GOP Budget and Tax Reform


By Chris Hotchkin

Senate Republicans have recently passed a budget that paves the way for tax cuts, mostly benefiting wealthy Americans (the Sun Times headline:  “GOP tax plan gives the rick kids all the Halloween candy”) and potentially adding $1.5 trillion to the national debt over the next 10 years. The budget passed 51 to 49, with no Democratic votes in favor, and Senator Rand Paul as the only Republican voting no. The Republicans by-passed a potential Democratic filibuster through a process called budget reconciliation.

Now Republicans have released their tax plan. Their tax cuts would reduce the highest corporate tax bracket from 36% to 20% and Republicans seem to think this will create jobs, increase wages, and grow the economy, even though there is absolutely no evidence that this will happen. Experience tells us that when corporations and the wealthy are given tax breaks, the supposed “trickle down” in increased wages to workers never seems to actually trickle down. Another plank the Republicans are definite about is eliminating the inheritance tax, which affects only the very wealthy—those who would inherit more than $5 million.  Much of the rest of the plan—how it would affect middle class Americans –  is ambiguous. But the plan will take away deductions for student loans, medical expenses, state and local income taxes, and places a cap on how much mortgage interest deduction you can claim.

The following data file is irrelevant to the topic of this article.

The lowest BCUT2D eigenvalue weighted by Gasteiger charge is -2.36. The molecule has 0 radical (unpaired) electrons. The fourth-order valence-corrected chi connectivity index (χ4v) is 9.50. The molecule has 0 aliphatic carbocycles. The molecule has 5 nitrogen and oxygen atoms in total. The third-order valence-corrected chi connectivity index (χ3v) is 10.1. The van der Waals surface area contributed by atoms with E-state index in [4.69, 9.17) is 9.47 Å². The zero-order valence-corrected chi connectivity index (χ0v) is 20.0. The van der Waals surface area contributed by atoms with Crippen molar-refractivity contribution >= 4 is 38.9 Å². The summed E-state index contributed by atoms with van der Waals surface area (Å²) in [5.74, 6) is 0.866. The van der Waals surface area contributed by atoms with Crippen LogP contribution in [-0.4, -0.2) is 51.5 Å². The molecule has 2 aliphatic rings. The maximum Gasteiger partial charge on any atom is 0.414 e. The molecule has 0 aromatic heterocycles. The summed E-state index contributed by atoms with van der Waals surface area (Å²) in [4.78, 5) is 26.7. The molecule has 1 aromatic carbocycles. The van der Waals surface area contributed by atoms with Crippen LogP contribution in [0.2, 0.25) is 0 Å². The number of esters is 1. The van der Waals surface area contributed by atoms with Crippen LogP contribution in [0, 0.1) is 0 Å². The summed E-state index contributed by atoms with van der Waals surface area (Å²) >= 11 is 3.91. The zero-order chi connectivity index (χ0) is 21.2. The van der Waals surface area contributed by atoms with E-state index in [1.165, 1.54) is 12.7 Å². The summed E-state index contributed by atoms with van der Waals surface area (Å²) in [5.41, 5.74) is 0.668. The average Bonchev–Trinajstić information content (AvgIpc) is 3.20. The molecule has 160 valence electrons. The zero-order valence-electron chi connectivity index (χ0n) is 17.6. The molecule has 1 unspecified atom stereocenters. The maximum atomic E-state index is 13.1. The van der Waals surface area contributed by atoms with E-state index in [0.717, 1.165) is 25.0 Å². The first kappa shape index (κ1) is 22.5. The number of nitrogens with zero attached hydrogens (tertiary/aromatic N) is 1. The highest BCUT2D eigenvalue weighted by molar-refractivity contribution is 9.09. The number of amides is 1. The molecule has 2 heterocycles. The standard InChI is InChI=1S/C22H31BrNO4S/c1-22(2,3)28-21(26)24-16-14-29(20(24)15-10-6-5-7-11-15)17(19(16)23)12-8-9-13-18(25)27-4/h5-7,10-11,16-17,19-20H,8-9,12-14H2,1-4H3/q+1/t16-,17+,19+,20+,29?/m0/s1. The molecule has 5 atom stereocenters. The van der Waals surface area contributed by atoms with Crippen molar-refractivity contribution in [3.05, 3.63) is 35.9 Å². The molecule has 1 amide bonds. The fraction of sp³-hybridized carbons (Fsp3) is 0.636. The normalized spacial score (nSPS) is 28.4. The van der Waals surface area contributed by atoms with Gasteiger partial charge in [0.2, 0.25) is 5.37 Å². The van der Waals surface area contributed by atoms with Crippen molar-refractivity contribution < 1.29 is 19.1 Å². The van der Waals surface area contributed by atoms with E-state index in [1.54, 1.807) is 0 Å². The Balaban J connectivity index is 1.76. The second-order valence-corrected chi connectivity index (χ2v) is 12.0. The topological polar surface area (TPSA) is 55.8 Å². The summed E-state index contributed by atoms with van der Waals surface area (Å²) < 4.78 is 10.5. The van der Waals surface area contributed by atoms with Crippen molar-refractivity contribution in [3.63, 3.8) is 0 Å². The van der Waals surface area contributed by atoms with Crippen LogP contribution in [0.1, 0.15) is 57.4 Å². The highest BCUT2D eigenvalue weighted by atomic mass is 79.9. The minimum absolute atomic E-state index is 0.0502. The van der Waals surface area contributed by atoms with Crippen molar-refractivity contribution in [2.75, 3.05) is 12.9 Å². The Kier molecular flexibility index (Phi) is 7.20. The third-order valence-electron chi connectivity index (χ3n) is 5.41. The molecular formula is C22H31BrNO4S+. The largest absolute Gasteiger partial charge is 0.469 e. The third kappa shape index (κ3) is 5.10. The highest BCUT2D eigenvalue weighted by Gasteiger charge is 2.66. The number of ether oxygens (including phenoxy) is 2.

Republicans have not included Democrats in the planning and certainly have not been negotiating.  Democrats are concerned that we should not add to the national debt, and that we must have the ability to pay for Medicare and Medicaid. The Republican plan sets the stage for draconian cuts to Medicaid, Medicare, and even Social Security because it will add $1.5 trillion to the national debt.

Here is Senator Durbin’s response to the Republican plan:

“Make no mistake—what Republicans are trying to sell as tax reform is actually a massive tax give-away to the wealthy few, paid for with $1 trillion dollars in cuts to Medicaid and $470 billion dollars in cuts to Medicare. This plan does not fix our broken tax code or even simplify it. It cuts taxes for corporations and individuals who earn more than $730,000 per year, and raises taxes on the nearly one third of Americans who make between $50,000 and $150,000 a year. This has to stop. It’s time we looked at tax reform and economic growth in terms of the family room, and not the board room.”

Congressman Bill Foster has issued the following statement in response to the Republican budget resolution:

“The claim that the Republican budget will grow the economy and help the middle class is not based on facts. This budget will inflict hardship on millions of Americans while paving the way for tax breaks for millionaires and billionaires – tax breaks that history shows will not help grow our economy or create jobs. Instead, this budget would create unprecedented levels of government debt that would crowd out private-sector lending and destroy private-sector investments that create middle class jobs. The Republican budget would hurt Americans who rely on Medicare, while leaving $1.5 trillion more debt for our children to repay.”